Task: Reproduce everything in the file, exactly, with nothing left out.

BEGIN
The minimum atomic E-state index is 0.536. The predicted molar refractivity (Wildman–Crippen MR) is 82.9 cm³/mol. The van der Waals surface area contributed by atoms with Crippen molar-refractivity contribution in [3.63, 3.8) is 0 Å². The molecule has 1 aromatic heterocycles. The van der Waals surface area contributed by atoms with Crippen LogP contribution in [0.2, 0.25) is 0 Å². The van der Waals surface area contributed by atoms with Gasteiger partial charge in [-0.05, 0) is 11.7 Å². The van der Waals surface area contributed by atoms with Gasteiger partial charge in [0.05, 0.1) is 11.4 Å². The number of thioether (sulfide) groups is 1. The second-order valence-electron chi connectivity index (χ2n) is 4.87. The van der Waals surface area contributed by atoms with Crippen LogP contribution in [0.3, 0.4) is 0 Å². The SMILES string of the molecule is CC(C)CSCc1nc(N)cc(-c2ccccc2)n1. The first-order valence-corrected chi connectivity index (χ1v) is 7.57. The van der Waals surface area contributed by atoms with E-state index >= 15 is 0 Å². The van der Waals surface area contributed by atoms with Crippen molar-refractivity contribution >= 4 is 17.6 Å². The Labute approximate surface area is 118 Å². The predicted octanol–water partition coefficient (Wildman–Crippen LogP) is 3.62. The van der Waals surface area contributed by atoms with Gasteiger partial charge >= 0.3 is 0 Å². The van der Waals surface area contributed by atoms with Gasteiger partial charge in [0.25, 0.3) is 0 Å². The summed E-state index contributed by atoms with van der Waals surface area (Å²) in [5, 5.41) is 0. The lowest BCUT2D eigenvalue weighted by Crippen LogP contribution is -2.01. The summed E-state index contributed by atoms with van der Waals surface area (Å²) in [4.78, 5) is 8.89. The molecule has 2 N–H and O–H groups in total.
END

The minimum atomic E-state index is 0.536. The predicted molar refractivity (Wildman–Crippen MR) is 82.9 cm³/mol. The van der Waals surface area contributed by atoms with Crippen molar-refractivity contribution in [3.63, 3.8) is 0 Å². The molecule has 1 aromatic heterocycles. The van der Waals surface area contributed by atoms with Crippen LogP contribution in [0.2, 0.25) is 0 Å². The van der Waals surface area contributed by atoms with Gasteiger partial charge in [-0.05, 0) is 11.7 Å². The van der Waals surface area contributed by atoms with Gasteiger partial charge in [0.05, 0.1) is 11.4 Å². The number of thioether (sulfide) groups is 1. The second-order valence-electron chi connectivity index (χ2n) is 4.87. The van der Waals surface area contributed by atoms with Crippen LogP contribution in [0.3, 0.4) is 0 Å². The SMILES string of the molecule is CC(C)CSCc1nc(N)cc(-c2ccccc2)n1. The first-order valence-corrected chi connectivity index (χ1v) is 7.57. The van der Waals surface area contributed by atoms with E-state index >= 15 is 0 Å². The van der Waals surface area contributed by atoms with Crippen molar-refractivity contribution >= 4 is 17.6 Å². The Labute approximate surface area is 118 Å². The predicted octanol–water partition coefficient (Wildman–Crippen LogP) is 3.62. The van der Waals surface area contributed by atoms with Gasteiger partial charge >= 0.3 is 0 Å². The van der Waals surface area contributed by atoms with Gasteiger partial charge in [0.25, 0.3) is 0 Å². The summed E-state index contributed by atoms with van der Waals surface area (Å²) in [5, 5.41) is 0. The lowest BCUT2D eigenvalue weighted by Crippen LogP contribution is -2.01. The summed E-state index contributed by atoms with van der Waals surface area (Å²) in [4.78, 5) is 8.89. The molecule has 2 N–H and O–H groups in total.